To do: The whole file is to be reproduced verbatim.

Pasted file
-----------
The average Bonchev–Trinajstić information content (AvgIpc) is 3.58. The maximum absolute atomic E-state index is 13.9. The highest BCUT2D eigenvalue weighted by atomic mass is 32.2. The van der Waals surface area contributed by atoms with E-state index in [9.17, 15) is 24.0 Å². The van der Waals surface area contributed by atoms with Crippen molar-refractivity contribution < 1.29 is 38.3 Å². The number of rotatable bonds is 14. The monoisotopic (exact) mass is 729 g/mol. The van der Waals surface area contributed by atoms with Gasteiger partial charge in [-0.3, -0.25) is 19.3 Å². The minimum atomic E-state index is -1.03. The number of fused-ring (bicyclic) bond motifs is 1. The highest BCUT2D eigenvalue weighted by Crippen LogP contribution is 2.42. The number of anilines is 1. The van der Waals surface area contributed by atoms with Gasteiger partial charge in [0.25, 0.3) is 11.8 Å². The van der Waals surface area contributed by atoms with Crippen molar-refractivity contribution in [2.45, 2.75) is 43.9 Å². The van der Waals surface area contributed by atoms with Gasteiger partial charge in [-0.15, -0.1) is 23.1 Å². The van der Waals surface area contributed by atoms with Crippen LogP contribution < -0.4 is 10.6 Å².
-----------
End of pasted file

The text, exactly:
The average Bonchev–Trinajstić information content (AvgIpc) is 3.58. The maximum absolute atomic E-state index is 13.9. The highest BCUT2D eigenvalue weighted by atomic mass is 32.2. The van der Waals surface area contributed by atoms with E-state index in [9.17, 15) is 24.0 Å². The van der Waals surface area contributed by atoms with Crippen molar-refractivity contribution < 1.29 is 38.3 Å². The number of rotatable bonds is 14. The monoisotopic (exact) mass is 729 g/mol. The van der Waals surface area contributed by atoms with Gasteiger partial charge in [-0.3, -0.25) is 19.3 Å². The minimum atomic E-state index is -1.03. The number of fused-ring (bicyclic) bond motifs is 1. The highest BCUT2D eigenvalue weighted by Crippen LogP contribution is 2.42. The number of anilines is 1. The van der Waals surface area contributed by atoms with Gasteiger partial charge in [0.25, 0.3) is 11.8 Å². The van der Waals surface area contributed by atoms with Crippen molar-refractivity contribution in [2.45, 2.75) is 43.9 Å². The van der Waals surface area contributed by atoms with Gasteiger partial charge in [-0.15, -0.1) is 23.1 Å². The van der Waals surface area contributed by atoms with Crippen LogP contribution < -0.4 is 10.6 Å².